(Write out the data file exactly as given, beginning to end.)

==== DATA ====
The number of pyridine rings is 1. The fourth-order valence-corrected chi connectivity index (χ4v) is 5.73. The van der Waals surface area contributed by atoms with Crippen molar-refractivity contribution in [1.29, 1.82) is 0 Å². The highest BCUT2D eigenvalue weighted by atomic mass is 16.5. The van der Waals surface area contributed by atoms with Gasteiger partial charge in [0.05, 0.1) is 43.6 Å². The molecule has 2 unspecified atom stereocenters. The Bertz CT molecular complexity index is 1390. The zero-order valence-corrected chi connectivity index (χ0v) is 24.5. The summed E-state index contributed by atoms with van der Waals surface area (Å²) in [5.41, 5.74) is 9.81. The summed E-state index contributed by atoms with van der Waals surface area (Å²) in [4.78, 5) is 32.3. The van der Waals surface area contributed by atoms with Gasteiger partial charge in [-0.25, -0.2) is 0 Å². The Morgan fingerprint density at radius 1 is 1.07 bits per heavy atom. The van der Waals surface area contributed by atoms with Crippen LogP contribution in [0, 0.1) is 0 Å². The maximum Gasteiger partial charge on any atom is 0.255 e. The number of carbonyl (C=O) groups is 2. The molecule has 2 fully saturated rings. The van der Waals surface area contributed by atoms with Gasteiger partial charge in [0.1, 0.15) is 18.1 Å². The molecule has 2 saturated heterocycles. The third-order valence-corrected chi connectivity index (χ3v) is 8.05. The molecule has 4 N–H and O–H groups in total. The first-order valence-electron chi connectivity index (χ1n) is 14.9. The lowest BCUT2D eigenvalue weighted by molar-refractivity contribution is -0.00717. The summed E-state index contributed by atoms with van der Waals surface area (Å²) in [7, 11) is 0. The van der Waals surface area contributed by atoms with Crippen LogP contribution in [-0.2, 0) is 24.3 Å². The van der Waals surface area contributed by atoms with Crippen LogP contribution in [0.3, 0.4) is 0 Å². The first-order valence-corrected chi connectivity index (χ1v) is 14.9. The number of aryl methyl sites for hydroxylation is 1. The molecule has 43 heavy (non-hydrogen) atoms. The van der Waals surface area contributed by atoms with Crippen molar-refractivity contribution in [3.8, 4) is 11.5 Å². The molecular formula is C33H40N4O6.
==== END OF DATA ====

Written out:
The number of pyridine rings is 1. The fourth-order valence-corrected chi connectivity index (χ4v) is 5.73. The van der Waals surface area contributed by atoms with Crippen molar-refractivity contribution in [1.29, 1.82) is 0 Å². The highest BCUT2D eigenvalue weighted by atomic mass is 16.5. The van der Waals surface area contributed by atoms with Gasteiger partial charge in [0.05, 0.1) is 43.6 Å². The molecule has 2 unspecified atom stereocenters. The Bertz CT molecular complexity index is 1390. The zero-order valence-corrected chi connectivity index (χ0v) is 24.5. The summed E-state index contributed by atoms with van der Waals surface area (Å²) in [5.41, 5.74) is 9.81. The summed E-state index contributed by atoms with van der Waals surface area (Å²) in [4.78, 5) is 32.3. The van der Waals surface area contributed by atoms with Gasteiger partial charge in [-0.25, -0.2) is 0 Å². The Morgan fingerprint density at radius 1 is 1.07 bits per heavy atom. The van der Waals surface area contributed by atoms with Crippen LogP contribution in [0, 0.1) is 0 Å². The maximum Gasteiger partial charge on any atom is 0.255 e. The number of carbonyl (C=O) groups is 2. The molecule has 2 fully saturated rings. The van der Waals surface area contributed by atoms with Gasteiger partial charge in [0.1, 0.15) is 18.1 Å². The molecule has 2 saturated heterocycles. The third-order valence-corrected chi connectivity index (χ3v) is 8.05. The molecule has 4 N–H and O–H groups in total. The first-order valence-electron chi connectivity index (χ1n) is 14.9. The lowest BCUT2D eigenvalue weighted by molar-refractivity contribution is -0.00717. The summed E-state index contributed by atoms with van der Waals surface area (Å²) in [7, 11) is 0. The van der Waals surface area contributed by atoms with Crippen LogP contribution in [-0.2, 0) is 24.3 Å². The van der Waals surface area contributed by atoms with Crippen LogP contribution in [0.3, 0.4) is 0 Å². The first-order valence-corrected chi connectivity index (χ1v) is 14.9. The number of aryl methyl sites for hydroxylation is 1. The molecule has 43 heavy (non-hydrogen) atoms. The van der Waals surface area contributed by atoms with Crippen molar-refractivity contribution in [3.8, 4) is 11.5 Å². The molecular formula is C33H40N4O6.